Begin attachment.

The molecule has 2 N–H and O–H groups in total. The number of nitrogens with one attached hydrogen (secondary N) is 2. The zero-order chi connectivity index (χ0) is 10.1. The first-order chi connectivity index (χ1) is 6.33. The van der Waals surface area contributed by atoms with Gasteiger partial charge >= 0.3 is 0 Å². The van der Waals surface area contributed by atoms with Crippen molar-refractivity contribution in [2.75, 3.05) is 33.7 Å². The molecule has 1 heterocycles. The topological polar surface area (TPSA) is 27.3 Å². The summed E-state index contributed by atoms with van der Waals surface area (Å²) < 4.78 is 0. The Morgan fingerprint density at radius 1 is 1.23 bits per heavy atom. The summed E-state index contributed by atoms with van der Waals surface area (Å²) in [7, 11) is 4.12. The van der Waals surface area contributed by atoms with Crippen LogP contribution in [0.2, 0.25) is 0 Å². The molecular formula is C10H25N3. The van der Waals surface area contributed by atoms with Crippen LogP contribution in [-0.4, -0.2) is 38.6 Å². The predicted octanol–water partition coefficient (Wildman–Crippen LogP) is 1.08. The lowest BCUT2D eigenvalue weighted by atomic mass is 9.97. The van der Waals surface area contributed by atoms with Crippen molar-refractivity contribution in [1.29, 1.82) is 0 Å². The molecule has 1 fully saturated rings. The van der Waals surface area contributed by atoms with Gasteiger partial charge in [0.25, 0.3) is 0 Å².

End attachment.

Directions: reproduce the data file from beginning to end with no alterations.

The molecule has 2 N–H and O–H groups in total. The number of nitrogens with one attached hydrogen (secondary N) is 2. The zero-order chi connectivity index (χ0) is 10.1. The first-order chi connectivity index (χ1) is 6.33. The van der Waals surface area contributed by atoms with Gasteiger partial charge >= 0.3 is 0 Å². The van der Waals surface area contributed by atoms with Crippen molar-refractivity contribution in [2.75, 3.05) is 33.7 Å². The molecule has 1 heterocycles. The topological polar surface area (TPSA) is 27.3 Å². The summed E-state index contributed by atoms with van der Waals surface area (Å²) < 4.78 is 0. The Morgan fingerprint density at radius 1 is 1.23 bits per heavy atom. The summed E-state index contributed by atoms with van der Waals surface area (Å²) in [7, 11) is 4.12. The van der Waals surface area contributed by atoms with Crippen LogP contribution in [0.2, 0.25) is 0 Å². The molecular formula is C10H25N3. The van der Waals surface area contributed by atoms with Crippen LogP contribution in [-0.4, -0.2) is 38.6 Å². The predicted octanol–water partition coefficient (Wildman–Crippen LogP) is 1.08. The lowest BCUT2D eigenvalue weighted by atomic mass is 9.97. The van der Waals surface area contributed by atoms with Crippen molar-refractivity contribution in [1.29, 1.82) is 0 Å². The molecule has 1 fully saturated rings. The van der Waals surface area contributed by atoms with Gasteiger partial charge in [0.25, 0.3) is 0 Å².